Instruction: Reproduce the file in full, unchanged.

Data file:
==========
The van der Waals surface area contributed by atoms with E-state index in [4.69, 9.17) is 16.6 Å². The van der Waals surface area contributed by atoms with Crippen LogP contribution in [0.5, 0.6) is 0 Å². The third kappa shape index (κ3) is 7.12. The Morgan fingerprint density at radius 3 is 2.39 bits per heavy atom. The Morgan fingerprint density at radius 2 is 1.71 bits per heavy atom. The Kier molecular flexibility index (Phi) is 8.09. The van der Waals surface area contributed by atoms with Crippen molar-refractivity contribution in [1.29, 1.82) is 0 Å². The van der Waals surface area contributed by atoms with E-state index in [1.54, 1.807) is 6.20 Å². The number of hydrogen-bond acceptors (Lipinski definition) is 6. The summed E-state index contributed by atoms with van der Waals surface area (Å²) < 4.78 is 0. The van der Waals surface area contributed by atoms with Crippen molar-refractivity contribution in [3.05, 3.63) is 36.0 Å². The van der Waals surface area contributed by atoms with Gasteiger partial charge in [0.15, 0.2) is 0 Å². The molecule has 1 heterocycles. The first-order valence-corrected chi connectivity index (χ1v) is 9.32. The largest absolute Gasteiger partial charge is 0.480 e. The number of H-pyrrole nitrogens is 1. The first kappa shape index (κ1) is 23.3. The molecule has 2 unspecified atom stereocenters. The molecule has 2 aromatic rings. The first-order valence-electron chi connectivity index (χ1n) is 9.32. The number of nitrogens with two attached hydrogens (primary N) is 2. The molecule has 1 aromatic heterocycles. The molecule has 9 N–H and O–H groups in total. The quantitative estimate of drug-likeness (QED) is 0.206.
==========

The van der Waals surface area contributed by atoms with E-state index in [4.69, 9.17) is 16.6 Å². The van der Waals surface area contributed by atoms with Crippen LogP contribution in [0.5, 0.6) is 0 Å². The third kappa shape index (κ3) is 7.12. The Morgan fingerprint density at radius 3 is 2.39 bits per heavy atom. The Morgan fingerprint density at radius 2 is 1.71 bits per heavy atom. The Kier molecular flexibility index (Phi) is 8.09. The van der Waals surface area contributed by atoms with Crippen molar-refractivity contribution in [1.29, 1.82) is 0 Å². The van der Waals surface area contributed by atoms with E-state index in [1.54, 1.807) is 6.20 Å². The number of hydrogen-bond acceptors (Lipinski definition) is 6. The summed E-state index contributed by atoms with van der Waals surface area (Å²) < 4.78 is 0. The van der Waals surface area contributed by atoms with Crippen molar-refractivity contribution in [3.05, 3.63) is 36.0 Å². The van der Waals surface area contributed by atoms with Gasteiger partial charge in [0.15, 0.2) is 0 Å². The molecule has 1 heterocycles. The first-order valence-corrected chi connectivity index (χ1v) is 9.32. The largest absolute Gasteiger partial charge is 0.480 e. The number of H-pyrrole nitrogens is 1. The first kappa shape index (κ1) is 23.3. The molecule has 2 unspecified atom stereocenters. The molecule has 2 aromatic rings. The first-order valence-electron chi connectivity index (χ1n) is 9.32. The number of nitrogens with two attached hydrogens (primary N) is 2. The molecule has 1 aromatic heterocycles. The molecule has 9 N–H and O–H groups in total. The quantitative estimate of drug-likeness (QED) is 0.206.